A move away from seeing parents as ‘wise elders’

Parents who spoke to NBC News acknowledged they maintained some elements of their childhoods — emphasis on family or some degree of structure — but they noted that they incorporate more instances of “I love you” and other verbal affirmations, as well as space for their families to open up and encouragement for their kids to find who they are as people.

Nadia Kim, a sociology professor at Texas A&M University, said many modern parents were exposed to, and absorbed aspects of, parenting outside of their own homes, whether it was through friends of other races or television and movies.

“There wasn’t so much focus on paying back burdens and sacrifices for what the parents gave up,” Kim said of those other parenting styles, which sometimes allowed for “more emotional reciprocity.”

C.Y. Lee said he wants his two children to feel agency in their futures.
C.Y. Lee said he wants his two children to feel agency in their futures. Courtesy C.Y. Lee / CLEARED FOR ALL – SE – 6/12/2024

Ng also noted that with the internet and social media in the mix, modern Asian American parents are exposed to almost an “information overload” on child-rearing compared to their elders. More recently, Asian American parents have gotten on board with widely adopted approaches like “gentle parenting” — which involves empathy, positive discipline and a more mutual approach to parenting, as opposed to being authoritarian. There’s also the idea that a child is “their own creation” — honoring their natural quirks and inclinations.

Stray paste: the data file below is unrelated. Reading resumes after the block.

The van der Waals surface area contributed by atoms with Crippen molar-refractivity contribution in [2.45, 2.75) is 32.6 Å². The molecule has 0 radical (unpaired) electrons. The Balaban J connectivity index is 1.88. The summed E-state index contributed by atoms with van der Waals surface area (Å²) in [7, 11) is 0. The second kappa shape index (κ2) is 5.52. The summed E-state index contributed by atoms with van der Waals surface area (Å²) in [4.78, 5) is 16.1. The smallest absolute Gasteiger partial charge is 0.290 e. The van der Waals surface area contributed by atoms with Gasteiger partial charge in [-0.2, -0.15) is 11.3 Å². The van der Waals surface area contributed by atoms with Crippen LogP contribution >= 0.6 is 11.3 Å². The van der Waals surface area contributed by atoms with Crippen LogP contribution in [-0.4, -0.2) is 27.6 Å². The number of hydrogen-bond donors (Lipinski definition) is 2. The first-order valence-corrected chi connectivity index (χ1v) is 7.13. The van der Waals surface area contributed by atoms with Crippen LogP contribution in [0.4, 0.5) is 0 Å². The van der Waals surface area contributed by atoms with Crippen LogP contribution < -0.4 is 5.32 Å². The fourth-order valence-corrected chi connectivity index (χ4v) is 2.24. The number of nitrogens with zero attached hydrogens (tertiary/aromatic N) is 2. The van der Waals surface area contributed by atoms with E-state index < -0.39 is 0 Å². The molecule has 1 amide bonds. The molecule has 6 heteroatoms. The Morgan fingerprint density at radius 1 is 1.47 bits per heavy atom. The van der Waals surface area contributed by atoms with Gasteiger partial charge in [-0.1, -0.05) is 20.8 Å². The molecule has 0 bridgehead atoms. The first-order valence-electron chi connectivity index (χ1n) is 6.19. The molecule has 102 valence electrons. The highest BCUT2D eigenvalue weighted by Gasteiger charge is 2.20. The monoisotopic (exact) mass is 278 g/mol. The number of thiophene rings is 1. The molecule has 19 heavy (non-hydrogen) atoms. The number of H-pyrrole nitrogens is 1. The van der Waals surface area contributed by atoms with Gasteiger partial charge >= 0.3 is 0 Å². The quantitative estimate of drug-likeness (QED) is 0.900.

“It reflects this generation seeking guidance in different ways than maybe previous generations, where there was one source of information: your parents or your ‘wise’ elders,” Ng said. “Right now, the wise elder concept is not necessarily as culturally aligned.”

Those who were born in the U.S. tend to reflect an acculturation to American society, which, more generally, has become hesitant about strict parenting. New immigrants, by contrast, aren’t making the same shift, he said. More acculturation also means such second-generation Asian Americans place a greater emphasis on the individual than on the collective, Ng said. Often they encourage their children to find their own passions rather than assume a more “duty-bound” lifestyle that previous generations grew up with. Those old-school Confucian family dynamics, Ng said, are increasingly being tempered with a sense of autonomy.